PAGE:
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Home NEWS Nigeria Clearing Agents, Car Dealers Call For Review of Import Duties

Clearing Agents, Car Dealers Call For Review of Import Duties

Following the rising cost of imported used (Tokunbo) vehicles in the country, car dealers and clearing agents have called for the review of Customs policies so as to give Nigerians the opportunity to own vehicles.

The President of United Berger Automobile Dealers Association in Lagos; Chief Metche Nnadiekwe, who, in a chat with Shipping Position  lamented high cost of the foreign-used vehicles, accused the government of a calculated attempt to black-out the middle class from owning vehicles.

According to him, the high cost of used vehicles in the country is aiding corruption. He, therefore, called on the Nigeria Customs Service (NCS) to review some of its policies so as to help many Nigerians who can’t afford used vehicles.

He said: “I think there is a calculated attempt to black-out the middle class from owning a car of their own in this country, otherwise a car that is supposed to be cleared with N600,000 is now cleared with N2.5 million and if there is delay, you will still have to pay for demurrage, so with the demurrage you are clearing the vehicle with about N2.6 million, so automatically when you now add the vehicle cost, who will buy it, where would the middle class get the money.

“We are living in a country where certain people are not being considered and we are talking about crime reduction and poverty alleviation. How do we reduce crime and poverty in this kind of situation and this is why people look for a way to get what they want.

“The high cost of vehicles is bad for us, who are those that are buying cars now. Before you sell a car now, it will take weeks, because you won’t see anybody coming to buy.

“So, government should review their policies, to make life convenient for the citizens. The worst part of it is that when government wants to review their policies, they don’t involve the critical stakeholders like us; so how do we make them understand they only do things as long as it does not affect some certain set of people?”

Also speaking, Ademola Lukman, a motor dealer in Ikeja in Lagos state said Nigerians are already drifting from buyers of used vehicles to buyers of accidented vehicles. He informed that many Nigerians can no longer afford tokunbo vehicles and as such there is high demand for accidented vehicles.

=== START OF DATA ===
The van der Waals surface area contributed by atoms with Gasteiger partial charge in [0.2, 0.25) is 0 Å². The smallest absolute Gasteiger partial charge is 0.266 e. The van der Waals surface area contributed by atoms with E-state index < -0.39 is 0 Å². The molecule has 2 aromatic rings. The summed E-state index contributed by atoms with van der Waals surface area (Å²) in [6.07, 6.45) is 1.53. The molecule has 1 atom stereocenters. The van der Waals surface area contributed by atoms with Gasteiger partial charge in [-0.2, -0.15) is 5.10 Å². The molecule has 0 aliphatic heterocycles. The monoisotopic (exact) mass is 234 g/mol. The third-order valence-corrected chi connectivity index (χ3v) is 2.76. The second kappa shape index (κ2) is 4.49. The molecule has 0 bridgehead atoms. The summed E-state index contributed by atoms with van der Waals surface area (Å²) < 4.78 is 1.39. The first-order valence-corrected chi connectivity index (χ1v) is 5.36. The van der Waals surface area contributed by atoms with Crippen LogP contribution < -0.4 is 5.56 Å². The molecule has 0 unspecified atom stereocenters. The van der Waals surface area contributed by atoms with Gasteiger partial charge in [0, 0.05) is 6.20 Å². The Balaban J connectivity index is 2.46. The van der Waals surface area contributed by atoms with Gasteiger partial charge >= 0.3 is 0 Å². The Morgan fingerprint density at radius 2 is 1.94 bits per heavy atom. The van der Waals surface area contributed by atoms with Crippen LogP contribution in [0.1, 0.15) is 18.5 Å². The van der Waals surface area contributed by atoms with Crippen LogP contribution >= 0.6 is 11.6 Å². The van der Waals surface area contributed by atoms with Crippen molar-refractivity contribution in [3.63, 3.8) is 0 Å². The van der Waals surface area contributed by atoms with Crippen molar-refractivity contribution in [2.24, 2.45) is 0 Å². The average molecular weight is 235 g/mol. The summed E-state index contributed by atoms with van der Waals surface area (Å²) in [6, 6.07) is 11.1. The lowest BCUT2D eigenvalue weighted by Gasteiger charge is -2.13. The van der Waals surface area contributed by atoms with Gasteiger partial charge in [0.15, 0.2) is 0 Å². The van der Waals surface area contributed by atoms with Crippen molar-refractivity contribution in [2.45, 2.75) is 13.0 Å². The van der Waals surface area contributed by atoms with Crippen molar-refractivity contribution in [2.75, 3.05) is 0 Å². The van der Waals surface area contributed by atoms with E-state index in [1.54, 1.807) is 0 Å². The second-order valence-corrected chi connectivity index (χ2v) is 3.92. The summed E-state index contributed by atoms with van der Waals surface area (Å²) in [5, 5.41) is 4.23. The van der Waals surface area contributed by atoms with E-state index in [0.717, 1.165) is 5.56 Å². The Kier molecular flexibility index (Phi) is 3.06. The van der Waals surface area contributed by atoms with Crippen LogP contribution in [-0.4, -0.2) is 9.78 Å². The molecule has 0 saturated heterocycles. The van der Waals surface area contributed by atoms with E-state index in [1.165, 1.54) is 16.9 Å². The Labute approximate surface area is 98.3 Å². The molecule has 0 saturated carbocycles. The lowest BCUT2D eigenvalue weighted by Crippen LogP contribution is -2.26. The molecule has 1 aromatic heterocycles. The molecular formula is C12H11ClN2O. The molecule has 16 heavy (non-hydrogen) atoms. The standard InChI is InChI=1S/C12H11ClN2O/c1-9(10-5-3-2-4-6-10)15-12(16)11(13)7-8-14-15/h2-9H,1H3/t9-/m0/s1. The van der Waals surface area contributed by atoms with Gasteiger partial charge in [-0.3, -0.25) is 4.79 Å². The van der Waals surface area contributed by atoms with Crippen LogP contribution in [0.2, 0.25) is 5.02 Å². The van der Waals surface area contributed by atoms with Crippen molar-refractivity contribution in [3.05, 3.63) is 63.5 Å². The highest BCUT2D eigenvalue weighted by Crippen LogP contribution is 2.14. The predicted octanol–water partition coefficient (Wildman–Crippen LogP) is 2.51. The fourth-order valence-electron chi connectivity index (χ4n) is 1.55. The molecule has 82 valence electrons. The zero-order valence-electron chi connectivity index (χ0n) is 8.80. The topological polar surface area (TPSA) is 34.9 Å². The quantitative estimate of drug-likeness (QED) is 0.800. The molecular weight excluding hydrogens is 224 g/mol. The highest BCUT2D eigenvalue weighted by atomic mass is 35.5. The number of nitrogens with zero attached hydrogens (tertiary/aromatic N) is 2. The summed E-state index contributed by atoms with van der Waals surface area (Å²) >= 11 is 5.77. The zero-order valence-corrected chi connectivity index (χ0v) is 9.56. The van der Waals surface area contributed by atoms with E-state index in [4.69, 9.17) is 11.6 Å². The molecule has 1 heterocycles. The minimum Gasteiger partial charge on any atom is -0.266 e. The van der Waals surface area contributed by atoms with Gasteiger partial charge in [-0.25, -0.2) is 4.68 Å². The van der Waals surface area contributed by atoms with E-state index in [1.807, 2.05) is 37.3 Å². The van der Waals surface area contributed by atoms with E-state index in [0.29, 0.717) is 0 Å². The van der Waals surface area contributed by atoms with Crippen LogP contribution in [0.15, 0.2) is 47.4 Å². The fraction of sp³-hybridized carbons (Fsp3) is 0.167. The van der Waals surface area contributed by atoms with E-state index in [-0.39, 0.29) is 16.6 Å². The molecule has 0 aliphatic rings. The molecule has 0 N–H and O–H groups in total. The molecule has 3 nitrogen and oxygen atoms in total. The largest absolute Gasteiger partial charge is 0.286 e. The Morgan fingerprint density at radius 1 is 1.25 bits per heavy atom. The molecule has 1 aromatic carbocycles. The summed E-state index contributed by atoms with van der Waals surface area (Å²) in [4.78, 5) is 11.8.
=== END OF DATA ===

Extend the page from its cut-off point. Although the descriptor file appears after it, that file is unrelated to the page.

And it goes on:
He disclosed that many motor dealers in Nigeria now buy and repair accidented vehicles, which is a little bit cheaper than non-accidented foreign used cars.

He urged the NCS to review the ban on ‘overage’ vehicles so as to allow more Nigerians the opportunity to own a vehicle.

“There was a time we were shouting that tokunbo vehicles are too many in the country; that government needs to help Nigerians to be able to afford new vehicles. But now, I can tell you that we have even moved from the stage of importing standard used vehicles to importing accidented vehicles.

“The number of accidented vehicles in the country is alarming, because how many people can afford standard foreign used cars, what you now see in many of the motor dealers’ shops are accidented vehicles that are repaired and they sell for a lesser price, things are getting worse”.

“What I think the government should do in spite of the high foreign exchange is to review the overage vehicle policy that will allow Nigerians to afford some vehicles that will serve them better than buying accidented or third hand vehicles” he advised.

Also speaking, a clearing agent operating at the Port and Terminal Multi-Service Limited (PTML) in Lagos; Shodunke Olawale confirmed that importation of tokunbo vehicles has practically dropped, stating that many of the clearing agents now clear accident vehicles owing to the high cost of tokunbo vehicles in the country.

“Yes it is true, although tokunbo vehicles are still being cleared in large numbers, we have however witnessed an increase in number of accidented vehicles into the country also; which means that Nigerians are now demanding for accidented vehicles

“What I think the government can do is to mandate Customs to focus on trade facilitation, rather than having its focus on revenue generation, let Customs cut down import duty, remove other bureaucracies that add to the cost of clearance, this I believe will bring down the cost of used vehicles” he said.

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